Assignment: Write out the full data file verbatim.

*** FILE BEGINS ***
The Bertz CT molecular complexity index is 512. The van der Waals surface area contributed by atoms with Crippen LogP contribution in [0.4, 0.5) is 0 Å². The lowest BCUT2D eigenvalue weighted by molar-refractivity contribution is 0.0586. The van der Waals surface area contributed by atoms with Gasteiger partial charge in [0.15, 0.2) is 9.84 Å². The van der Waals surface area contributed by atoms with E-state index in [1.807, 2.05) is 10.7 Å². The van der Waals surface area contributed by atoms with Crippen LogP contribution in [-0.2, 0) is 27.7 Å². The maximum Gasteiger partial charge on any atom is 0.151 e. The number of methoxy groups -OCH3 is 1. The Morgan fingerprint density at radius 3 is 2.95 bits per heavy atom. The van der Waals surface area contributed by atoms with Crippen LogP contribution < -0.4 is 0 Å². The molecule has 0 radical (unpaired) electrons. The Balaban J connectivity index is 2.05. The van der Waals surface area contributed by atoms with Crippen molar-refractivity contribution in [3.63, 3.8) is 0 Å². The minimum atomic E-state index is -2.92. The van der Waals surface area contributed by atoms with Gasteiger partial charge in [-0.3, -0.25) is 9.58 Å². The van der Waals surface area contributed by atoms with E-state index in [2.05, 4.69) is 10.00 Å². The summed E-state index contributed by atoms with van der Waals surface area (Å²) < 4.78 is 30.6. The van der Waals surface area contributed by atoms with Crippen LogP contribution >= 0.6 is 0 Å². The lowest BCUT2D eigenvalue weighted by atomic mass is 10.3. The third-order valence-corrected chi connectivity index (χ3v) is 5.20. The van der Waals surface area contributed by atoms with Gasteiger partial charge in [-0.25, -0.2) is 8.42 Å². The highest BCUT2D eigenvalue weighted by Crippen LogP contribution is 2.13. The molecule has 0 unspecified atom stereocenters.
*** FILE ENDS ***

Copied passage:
The Bertz CT molecular complexity index is 512. The van der Waals surface area contributed by atoms with Crippen LogP contribution in [0.4, 0.5) is 0 Å². The lowest BCUT2D eigenvalue weighted by molar-refractivity contribution is 0.0586. The van der Waals surface area contributed by atoms with Gasteiger partial charge in [0.15, 0.2) is 9.84 Å². The van der Waals surface area contributed by atoms with E-state index in [1.807, 2.05) is 10.7 Å². The van der Waals surface area contributed by atoms with Crippen LogP contribution in [-0.2, 0) is 27.7 Å². The maximum Gasteiger partial charge on any atom is 0.151 e. The number of methoxy groups -OCH3 is 1. The Morgan fingerprint density at radius 3 is 2.95 bits per heavy atom. The van der Waals surface area contributed by atoms with Crippen LogP contribution < -0.4 is 0 Å². The molecule has 0 radical (unpaired) electrons. The Balaban J connectivity index is 2.05. The van der Waals surface area contributed by atoms with Crippen molar-refractivity contribution in [3.63, 3.8) is 0 Å². The minimum atomic E-state index is -2.92. The van der Waals surface area contributed by atoms with Gasteiger partial charge in [-0.3, -0.25) is 9.58 Å². The van der Waals surface area contributed by atoms with E-state index in [2.05, 4.69) is 10.00 Å². The summed E-state index contributed by atoms with van der Waals surface area (Å²) < 4.78 is 30.6. The van der Waals surface area contributed by atoms with Crippen LogP contribution >= 0.6 is 0 Å². The lowest BCUT2D eigenvalue weighted by atomic mass is 10.3. The third-order valence-corrected chi connectivity index (χ3v) is 5.20. The van der Waals surface area contributed by atoms with Gasteiger partial charge in [-0.25, -0.2) is 8.42 Å². The highest BCUT2D eigenvalue weighted by Crippen LogP contribution is 2.13. The molecule has 0 unspecified atom stereocenters.